The Stations of the Cross in St German's and St Saviour's Churches
Traditionally during Lent our communities once a week do 'The Stations of the Cross'. In normal years this would involve a walk around the walls of our church following the images and icons of the 14 stations of the cross and reflecting on the final walk and suffering of Jesus on Good Friday. Indeed, the whole Lenten season is a walk with Christ to Golgotha and beyond. As we walk with Jesus we discover that he is actually walking with us and our prayer life deepens. Below can be found recordings of the stations of the cross from each of our churches. They express the walk with Christ slightly differently and the images are different as well. St German's 'Stations' are painted icons and the recording uses music by Cesar Franck, scripture passages and excerpts from 'The Stabat Mater'. For a simpler more meditative following then St Saviour's path dwells on the prayer of Charles de Foucauld as an expression of abandonment and surrender to God that Jesus himself would have prayed and the those looking on (including us) still pray.
Each Monday during Lent a new reflection by Margaret Silf will appear for those who want a very quiet and peaceful retreat to help them through Lent. Growing Back Better is inspired by the prayer and spirituality of St Ignatius of Loyola and especially his reflective practice called 'The Examen'. For more details on the retreat and the author please clickhere. It asks for 15-20 minutes of prayer time each day and speaks to the heart not the head.
Online Lent Courses
Again, in normal years, because of our communal praying of the stations, our communities normally prefer an Easter Course rather than a Lent course. This year we have selected three possible Lent courses and an online retreat from Sacred Space for people to follow if they so choose.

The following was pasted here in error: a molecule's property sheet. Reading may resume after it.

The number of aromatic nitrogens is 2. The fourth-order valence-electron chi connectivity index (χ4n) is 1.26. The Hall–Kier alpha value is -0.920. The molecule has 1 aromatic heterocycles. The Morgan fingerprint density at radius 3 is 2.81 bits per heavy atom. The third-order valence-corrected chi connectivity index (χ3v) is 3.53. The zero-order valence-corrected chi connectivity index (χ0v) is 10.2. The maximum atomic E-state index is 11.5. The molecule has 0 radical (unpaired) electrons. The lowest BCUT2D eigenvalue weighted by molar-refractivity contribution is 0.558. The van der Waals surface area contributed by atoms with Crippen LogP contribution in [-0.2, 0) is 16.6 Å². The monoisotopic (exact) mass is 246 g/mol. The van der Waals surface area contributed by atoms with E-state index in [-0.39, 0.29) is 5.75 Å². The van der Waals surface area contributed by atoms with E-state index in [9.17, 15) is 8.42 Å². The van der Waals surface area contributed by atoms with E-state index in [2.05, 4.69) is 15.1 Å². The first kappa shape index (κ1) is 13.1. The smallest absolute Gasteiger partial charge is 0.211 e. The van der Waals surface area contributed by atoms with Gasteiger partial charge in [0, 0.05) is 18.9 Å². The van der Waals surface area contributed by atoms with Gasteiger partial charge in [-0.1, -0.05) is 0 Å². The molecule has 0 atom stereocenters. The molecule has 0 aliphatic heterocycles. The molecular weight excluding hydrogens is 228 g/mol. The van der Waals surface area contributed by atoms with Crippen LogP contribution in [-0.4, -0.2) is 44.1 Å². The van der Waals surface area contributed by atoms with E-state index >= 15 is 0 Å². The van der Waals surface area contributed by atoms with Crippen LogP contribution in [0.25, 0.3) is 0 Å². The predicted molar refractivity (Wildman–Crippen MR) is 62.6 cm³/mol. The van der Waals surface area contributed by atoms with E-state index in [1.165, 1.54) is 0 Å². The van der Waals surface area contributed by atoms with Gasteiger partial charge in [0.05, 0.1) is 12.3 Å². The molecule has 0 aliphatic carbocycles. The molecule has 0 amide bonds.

Our own diocesan Lent course can be foundhere and is written and presented by our neighbouring priest, The Rev'd Trystan Hughes, from St Padarn's and the parish of Christ Church in Roath Park. Trystan has written a book to accompany this if people want to order it.
An aspect of Lent is always solidarity with the poor, marginalised and downtrodden. This coursefrom 'The Clewer Initiative' courageously 'goes there' and it is rooted in the plight of women who are victims still in our world of abuse and modern slavery and aims to shed light on this and how God hears the cry of these women in the shadows. There are films that accompany the course and some of these can be upsetting and so care must be taken.
This is a series of six reflections exploring physical aspects of the Bible lands (using videos from YouTube) that have been prepared by the Very Rev'd Canon Richard Sewell, the Dean of St George's College in Jerusalem. His course is entitled 'A River Through The Desert: A Lent Pilgrimage', and it explores the physical aspects of the Holy Land that become prominent for Christians during the season of Lent. Each week a different video can be viewed and we've embedded them below for ease of navigation. They are an immense and generous gift to the Church by Canon Robert and his colleagues. It is also worth exploring St George's website if you are planning on a pilgrimage or study visit once it is safe and viable over the next year or so.